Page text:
Unitarian Refugee Welcome Committee

The church has undertaken a number of initiatives to help asylum-seekers and refugees. It has been recognised as Ireland’s first Church of Sanctuary by the Places of Sanctuary Ireland network for these activities. For a number of years it organised Christmas parties for the families and children of people living in Direct Provision (DP) centres in Dublin and Meath. It has supported Cooking for Freedom, a small charity started by Mavis Ramazani to support people in Direct Provision to cook for themselves. Under Covid-19 restrictions Cooking for Freedom has helped with practical and emotional support to many locked into the DP system.

It set up the Unitarian Refugee Welcome Committee in November 2019 in order to prepare to welcome a Syrian refugee family under the government’s Community Sponsorship Programme, under which community groups, churches and other grass-roots organisations sponsor and support such a family for two years. This involved the church finding a home for this family, schools for the children, access to state services and providing other assistance on their arrival in Ireland. It quickly raised the €10,000 needed to be part of this programme.

However, in March 2020 the Community Sponsorship Programme was suspended because of the Covid-19 pandemic, meaning that no more Syrian families could come to Ireland. The committee had already found a suitable house and, at the request of the Irish Refugee Council, arranged for it to be taken by a South Sudanese refugee family who were already in Ireland. The committee has also donated sums to the Irish Refugee Council for household goods, laptop computers and other essentials for refugee families. It  is ready to move quickly into action again once the Community Sponsorship Programme resumes.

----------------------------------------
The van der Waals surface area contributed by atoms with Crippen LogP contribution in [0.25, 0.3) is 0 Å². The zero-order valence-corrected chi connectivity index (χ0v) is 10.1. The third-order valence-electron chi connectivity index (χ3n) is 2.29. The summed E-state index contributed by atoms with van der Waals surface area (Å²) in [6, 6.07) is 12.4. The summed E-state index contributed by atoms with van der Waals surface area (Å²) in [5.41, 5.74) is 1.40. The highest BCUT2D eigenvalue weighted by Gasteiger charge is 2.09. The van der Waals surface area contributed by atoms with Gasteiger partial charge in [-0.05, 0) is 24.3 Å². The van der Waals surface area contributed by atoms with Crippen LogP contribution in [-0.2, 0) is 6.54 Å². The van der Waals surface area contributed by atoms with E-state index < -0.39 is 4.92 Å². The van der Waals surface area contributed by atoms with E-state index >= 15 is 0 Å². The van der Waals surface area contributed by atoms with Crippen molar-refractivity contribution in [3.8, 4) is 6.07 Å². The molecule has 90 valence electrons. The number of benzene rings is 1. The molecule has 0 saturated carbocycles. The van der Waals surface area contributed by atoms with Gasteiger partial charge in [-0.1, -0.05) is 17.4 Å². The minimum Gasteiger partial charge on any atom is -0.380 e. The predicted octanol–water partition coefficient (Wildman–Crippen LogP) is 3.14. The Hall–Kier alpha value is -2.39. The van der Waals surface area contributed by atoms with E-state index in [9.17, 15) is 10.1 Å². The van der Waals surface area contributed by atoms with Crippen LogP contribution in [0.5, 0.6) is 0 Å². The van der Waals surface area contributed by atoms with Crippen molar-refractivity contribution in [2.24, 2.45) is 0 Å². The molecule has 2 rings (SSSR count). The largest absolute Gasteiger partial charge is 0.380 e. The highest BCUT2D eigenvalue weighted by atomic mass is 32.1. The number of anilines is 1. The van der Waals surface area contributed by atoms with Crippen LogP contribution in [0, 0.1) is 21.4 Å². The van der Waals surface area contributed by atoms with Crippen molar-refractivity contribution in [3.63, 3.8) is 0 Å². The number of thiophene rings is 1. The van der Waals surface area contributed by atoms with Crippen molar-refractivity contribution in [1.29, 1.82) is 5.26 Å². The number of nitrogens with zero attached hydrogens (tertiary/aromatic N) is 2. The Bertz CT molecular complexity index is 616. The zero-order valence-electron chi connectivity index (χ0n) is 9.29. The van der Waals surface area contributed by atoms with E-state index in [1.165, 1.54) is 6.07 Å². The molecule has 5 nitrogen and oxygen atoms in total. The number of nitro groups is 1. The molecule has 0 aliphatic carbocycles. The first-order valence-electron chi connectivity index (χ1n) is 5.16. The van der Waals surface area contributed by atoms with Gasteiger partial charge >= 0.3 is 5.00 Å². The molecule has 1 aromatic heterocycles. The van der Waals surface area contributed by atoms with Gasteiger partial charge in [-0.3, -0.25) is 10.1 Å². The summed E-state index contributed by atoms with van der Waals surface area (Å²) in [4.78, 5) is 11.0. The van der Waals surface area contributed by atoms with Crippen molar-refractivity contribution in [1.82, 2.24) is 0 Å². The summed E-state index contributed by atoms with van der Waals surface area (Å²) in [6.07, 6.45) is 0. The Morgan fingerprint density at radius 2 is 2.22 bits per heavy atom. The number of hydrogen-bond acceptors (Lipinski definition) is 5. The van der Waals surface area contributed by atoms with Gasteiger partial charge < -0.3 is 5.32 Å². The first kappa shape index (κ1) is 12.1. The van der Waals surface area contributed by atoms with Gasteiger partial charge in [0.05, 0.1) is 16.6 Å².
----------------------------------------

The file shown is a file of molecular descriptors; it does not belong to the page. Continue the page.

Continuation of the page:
February 2022 has been designated our Refugee Month

February is Refugee Month in the Dublin Unitarian Church. As many people know, we have a very active 10-person Unitarian Refugee Welcome Committee in the church. We are part of the government’s Community Sponsorship Scheme, under which local community groups, churches and other groups sponsor refugees fleeing from persecution and war in many countries. We provide them with accommodation, and help with the education, health and welfare of their families.

In the last two years, despite the limitations imposed by Covid, we have found a house for a family from South Sudan and an apartment for a young woman from Afghanistan. Hajira (not her real name) is full of thanks. She says: “I am deeply grateful for the kindness and generosity shown to me by people from the Dublin Unitarian Church. Being forced at 48 hours notice to uproot myself in terrifying circumstances from my home and family as the Taliban marched into Kabul, and to be transported to an unknown country on the far side of the world, was a traumatic experience. I will never forget my Irish friends who have given me such a warm welcome and made me feel so quickly at home in your beautiful country.”

We have pledged under the Community Sponsorship Scheme to support Hajira for two years. We also hope to bring her mother to Ireland. All this costs money. We cannot solve the huge worldwide problem of refugees ourselves. But we can help this one young woman refugee and her family to settle in Ireland. This February please give something, however small, to support Hajira.
Donations should be sent to https://gofund.me/adbeff31

Many thanks for your continued support

Unitarian Refuge Welcome Committee

Social Justice Group

The Justice and Peace group, now known as the Social Justice group, has been concerned with several community issues in Dublin.  In past years, before the Covid-19 pandemic, we supported the Women’s Refuge in Rathmines by bringing in a monthly supply of certain foods. Members of the group did this in rotation and we made an effort to include anyone in the congregation who wished to help.  When the refuge was closed for renovation and its purpose changed under new management, we were told our help was no longer needed.  Other activities have included sending Christmas cards to prisoners of conscience in many countries, using information on cases held by Amnesty International, and holding an annual clothing collection for the Simon Community.